The damanga is the most important part of a family's home. Sometimes written "Damanka" or "Dabunga," it is a large storage vessel used by Sudanese farmers to preserve food. It takes women between three days and a week to build a damanga, made from mounds of a mixture of clay, water and dried grass, because each layer needs to dry before the next layer can be piled on. After the damanga is completed, it is left for two weeks to bake in the sun until it is completely dry. When it hardens, the damanga becomes very heavy and cannot be moved or carried. A hut is usually built over the damanga so as to protect it from the torrents of water during the rainy season.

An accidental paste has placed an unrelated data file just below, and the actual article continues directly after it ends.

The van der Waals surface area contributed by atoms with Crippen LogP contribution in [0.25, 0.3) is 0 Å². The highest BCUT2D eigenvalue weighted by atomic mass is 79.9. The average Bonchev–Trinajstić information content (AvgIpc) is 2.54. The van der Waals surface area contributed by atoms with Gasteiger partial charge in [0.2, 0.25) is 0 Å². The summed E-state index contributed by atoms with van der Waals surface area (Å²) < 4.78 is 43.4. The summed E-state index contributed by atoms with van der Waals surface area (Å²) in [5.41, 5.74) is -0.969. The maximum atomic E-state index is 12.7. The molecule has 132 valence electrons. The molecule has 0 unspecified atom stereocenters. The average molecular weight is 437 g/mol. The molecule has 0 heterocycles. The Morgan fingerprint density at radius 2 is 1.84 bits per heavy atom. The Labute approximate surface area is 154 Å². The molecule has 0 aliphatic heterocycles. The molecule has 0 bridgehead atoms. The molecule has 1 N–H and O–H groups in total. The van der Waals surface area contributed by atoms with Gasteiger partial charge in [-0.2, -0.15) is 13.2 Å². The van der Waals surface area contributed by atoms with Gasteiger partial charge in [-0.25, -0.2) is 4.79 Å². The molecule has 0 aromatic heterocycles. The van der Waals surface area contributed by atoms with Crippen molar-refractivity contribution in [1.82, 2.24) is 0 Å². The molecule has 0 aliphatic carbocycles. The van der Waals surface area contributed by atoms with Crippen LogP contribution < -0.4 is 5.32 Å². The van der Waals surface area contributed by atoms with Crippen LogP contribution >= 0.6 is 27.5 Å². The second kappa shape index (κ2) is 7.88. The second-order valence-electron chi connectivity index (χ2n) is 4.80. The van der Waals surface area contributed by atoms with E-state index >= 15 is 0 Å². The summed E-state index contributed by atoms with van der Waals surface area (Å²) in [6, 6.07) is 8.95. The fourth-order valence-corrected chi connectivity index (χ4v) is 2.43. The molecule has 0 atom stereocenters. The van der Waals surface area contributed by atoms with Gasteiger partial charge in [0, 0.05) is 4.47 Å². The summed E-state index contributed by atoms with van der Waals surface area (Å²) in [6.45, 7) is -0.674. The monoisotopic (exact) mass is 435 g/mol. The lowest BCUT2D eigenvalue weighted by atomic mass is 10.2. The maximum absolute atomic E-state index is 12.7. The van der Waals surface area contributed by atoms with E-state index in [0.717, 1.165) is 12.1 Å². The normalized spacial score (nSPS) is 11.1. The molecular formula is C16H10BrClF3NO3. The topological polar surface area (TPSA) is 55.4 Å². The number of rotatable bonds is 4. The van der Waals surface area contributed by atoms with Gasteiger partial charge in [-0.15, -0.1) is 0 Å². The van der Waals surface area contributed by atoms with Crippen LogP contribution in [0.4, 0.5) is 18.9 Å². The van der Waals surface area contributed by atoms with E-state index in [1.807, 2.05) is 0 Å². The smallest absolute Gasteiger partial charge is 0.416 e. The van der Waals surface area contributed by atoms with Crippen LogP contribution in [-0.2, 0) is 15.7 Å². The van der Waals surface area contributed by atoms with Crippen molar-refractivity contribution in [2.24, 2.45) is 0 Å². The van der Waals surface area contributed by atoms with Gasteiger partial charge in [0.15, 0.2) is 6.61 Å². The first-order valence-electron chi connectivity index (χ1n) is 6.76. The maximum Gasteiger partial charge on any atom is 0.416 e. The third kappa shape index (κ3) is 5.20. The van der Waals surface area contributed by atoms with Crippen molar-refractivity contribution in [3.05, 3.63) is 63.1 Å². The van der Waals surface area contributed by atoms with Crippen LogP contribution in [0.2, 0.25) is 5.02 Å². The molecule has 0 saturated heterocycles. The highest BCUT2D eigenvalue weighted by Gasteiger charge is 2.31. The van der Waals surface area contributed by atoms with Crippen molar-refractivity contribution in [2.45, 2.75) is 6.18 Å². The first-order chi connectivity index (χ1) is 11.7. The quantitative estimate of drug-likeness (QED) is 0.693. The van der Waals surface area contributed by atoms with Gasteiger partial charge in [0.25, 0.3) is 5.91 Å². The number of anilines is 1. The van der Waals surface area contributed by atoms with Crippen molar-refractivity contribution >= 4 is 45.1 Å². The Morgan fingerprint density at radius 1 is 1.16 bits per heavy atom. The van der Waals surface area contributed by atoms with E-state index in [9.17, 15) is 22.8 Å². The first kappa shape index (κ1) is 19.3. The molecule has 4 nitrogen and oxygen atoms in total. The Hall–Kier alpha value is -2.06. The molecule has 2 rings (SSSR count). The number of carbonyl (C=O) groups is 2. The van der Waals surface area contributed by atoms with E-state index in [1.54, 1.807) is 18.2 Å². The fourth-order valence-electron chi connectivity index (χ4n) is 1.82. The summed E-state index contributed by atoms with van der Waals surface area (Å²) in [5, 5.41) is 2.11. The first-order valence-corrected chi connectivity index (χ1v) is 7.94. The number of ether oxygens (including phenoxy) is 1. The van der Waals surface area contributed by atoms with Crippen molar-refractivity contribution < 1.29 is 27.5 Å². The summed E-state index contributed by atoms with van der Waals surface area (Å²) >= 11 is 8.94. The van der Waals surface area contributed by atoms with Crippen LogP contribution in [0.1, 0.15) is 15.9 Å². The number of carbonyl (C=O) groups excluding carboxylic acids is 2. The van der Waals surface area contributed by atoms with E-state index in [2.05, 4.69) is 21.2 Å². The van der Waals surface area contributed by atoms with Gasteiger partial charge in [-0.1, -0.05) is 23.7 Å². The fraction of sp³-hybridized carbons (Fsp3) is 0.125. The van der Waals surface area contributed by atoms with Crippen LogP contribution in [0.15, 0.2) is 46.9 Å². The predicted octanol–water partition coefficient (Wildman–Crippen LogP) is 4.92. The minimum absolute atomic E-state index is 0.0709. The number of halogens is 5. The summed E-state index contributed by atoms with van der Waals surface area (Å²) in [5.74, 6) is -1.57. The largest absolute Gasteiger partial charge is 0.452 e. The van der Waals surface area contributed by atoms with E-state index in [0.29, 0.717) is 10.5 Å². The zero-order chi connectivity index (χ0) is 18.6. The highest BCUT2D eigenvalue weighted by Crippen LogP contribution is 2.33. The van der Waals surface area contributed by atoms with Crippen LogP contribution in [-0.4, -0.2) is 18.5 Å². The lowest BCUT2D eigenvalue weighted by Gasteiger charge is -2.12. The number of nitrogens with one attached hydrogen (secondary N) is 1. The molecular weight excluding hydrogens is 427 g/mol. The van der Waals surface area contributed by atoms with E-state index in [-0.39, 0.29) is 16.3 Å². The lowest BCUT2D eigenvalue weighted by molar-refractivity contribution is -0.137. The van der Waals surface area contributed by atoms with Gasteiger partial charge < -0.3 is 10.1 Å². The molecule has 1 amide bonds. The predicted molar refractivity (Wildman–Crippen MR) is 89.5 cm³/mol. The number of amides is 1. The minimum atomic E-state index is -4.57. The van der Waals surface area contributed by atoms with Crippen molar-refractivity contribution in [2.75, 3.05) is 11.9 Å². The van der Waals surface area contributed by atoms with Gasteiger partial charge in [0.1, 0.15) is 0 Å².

Damangas are used to store crops (e.g. maize and corn) to keep them from spoiling, and these provisions can be lifesaving rations in the event of a famine. Farmers sometimes hide their money or other valuables in the bottom.

This unique aspect of Sudanese farmers' daily life gave birth to the Arabic adage "al-donya Damanka derdogo Beshaish" ("the world is like a Damanga, roll it carefully"), which essentially means that life is precious and the world is filled with danger and risk, so be careful and take it easy, or it could be destroyed (like a fragile damanga that will break if rolled hastily).